In Chile, Michelle Bachelet's approval ratings have been improving of late, and she hopes to move forward on same-sex marriage and infrastructure investment plans in her remaining months in office. She may yet do so, but her successor will likely have a harder time of it. Polling in the presidential election continues to tip between Chile Vamos' Sebastián Piñera and the Nueva Mayoria's presumptive nominee, Alejandro Guillier, who have each polled in the 20 to 25 percent range in recent months. The 155-seat lower house, and 23 of 50 Senate seats, are also pending in the November elections. Concomitant elections for the executive branch and much of the legislature may ensure the presidential winner has some legislative coattails. But the extreme fragmentation of this year's primaries, the breakup of the old anti-authoritarian coalition, declining voter turnout, and simmering protests raise questions about the political system's ability to manufacture a convincing legislative majority. This may matter less in Chile than in some parts of Latin America, given the broad Chilean consensus around economic policies, but it does suggest that governance under the next president will not be an easy matter.

In Colombia, former presidents Álvaro Uribe and Andrés Pastrana are doing everything they can to make certain that the election campaign is polarized around the peace deal, thus continuing the back-and-forth between those critical of the deal and supporters of President Juan Manuel Santos' effort. The initial candidate of Uribe's Centro Democrático party, Oscar Ivan Zuluaga, has had to withdraw due to allegations in the Odebrecht case, but that does not seem to have weakened the "no" side's resolve. The more that fissures around the peace deal dominate the 2018 election cycle, the less likely that other issues will become a matter of debate. In a political landscape in which former vice president Germán Vargas Lleras leads, but no other candidate is yet a clear second-place contender, emphasizing the shortcomings of the peace deal makes strategic sense. But the longer-term upshot may be a deepening of the polarization that emerged around the October plebiscite on the peace deal.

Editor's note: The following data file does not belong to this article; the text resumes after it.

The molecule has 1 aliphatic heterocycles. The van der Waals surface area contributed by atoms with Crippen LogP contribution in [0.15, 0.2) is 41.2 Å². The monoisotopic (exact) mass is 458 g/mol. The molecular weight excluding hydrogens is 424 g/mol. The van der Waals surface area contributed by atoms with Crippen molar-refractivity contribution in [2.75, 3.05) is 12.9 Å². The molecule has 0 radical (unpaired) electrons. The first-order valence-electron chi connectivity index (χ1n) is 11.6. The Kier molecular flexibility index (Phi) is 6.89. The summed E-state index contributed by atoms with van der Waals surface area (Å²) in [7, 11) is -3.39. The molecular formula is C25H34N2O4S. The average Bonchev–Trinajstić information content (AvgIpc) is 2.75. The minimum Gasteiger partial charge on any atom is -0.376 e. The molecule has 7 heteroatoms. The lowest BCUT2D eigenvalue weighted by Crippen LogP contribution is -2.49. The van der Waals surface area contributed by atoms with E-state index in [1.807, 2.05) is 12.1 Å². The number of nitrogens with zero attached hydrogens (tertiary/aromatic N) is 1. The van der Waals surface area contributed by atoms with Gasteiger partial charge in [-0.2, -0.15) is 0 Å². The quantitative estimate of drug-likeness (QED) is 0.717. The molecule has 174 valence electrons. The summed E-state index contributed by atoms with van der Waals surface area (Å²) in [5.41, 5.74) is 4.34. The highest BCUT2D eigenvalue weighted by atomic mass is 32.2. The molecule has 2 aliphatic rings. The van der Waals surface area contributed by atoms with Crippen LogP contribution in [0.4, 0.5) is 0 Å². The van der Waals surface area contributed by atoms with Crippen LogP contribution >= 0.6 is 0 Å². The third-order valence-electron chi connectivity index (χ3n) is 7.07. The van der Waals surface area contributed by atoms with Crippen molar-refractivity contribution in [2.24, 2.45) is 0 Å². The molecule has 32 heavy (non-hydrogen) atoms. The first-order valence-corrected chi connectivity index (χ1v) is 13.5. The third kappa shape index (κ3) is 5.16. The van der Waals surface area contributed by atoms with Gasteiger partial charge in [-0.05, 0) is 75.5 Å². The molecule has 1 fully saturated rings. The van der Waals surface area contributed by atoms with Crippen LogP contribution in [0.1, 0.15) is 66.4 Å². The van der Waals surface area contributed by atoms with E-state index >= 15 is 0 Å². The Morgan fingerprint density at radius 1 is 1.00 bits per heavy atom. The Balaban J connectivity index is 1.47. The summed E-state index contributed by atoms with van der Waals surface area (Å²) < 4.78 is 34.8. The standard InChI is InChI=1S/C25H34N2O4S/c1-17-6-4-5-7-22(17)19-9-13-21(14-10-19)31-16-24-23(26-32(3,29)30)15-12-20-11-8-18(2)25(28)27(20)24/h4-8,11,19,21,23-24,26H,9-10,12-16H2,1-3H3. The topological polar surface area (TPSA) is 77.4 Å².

The path toward deadlock is by no means certain. But in a context of sluggish regional growth, a massive regional corruption scandal, declining trust in democratic institutions, and the fracturing of traditional political parties, the possibility of gridlock does raise red flags. Influential social scientists have long warned of the perils of presidentialism, with its tendency toward zero-sum politics and regime breakdown. Over the past twenty years, Latin America has largely managed to avoid these perils through coalition-making and consensus-building. But the region's susceptibility to stalemate suggests these may yet become tense times for the region's democracies.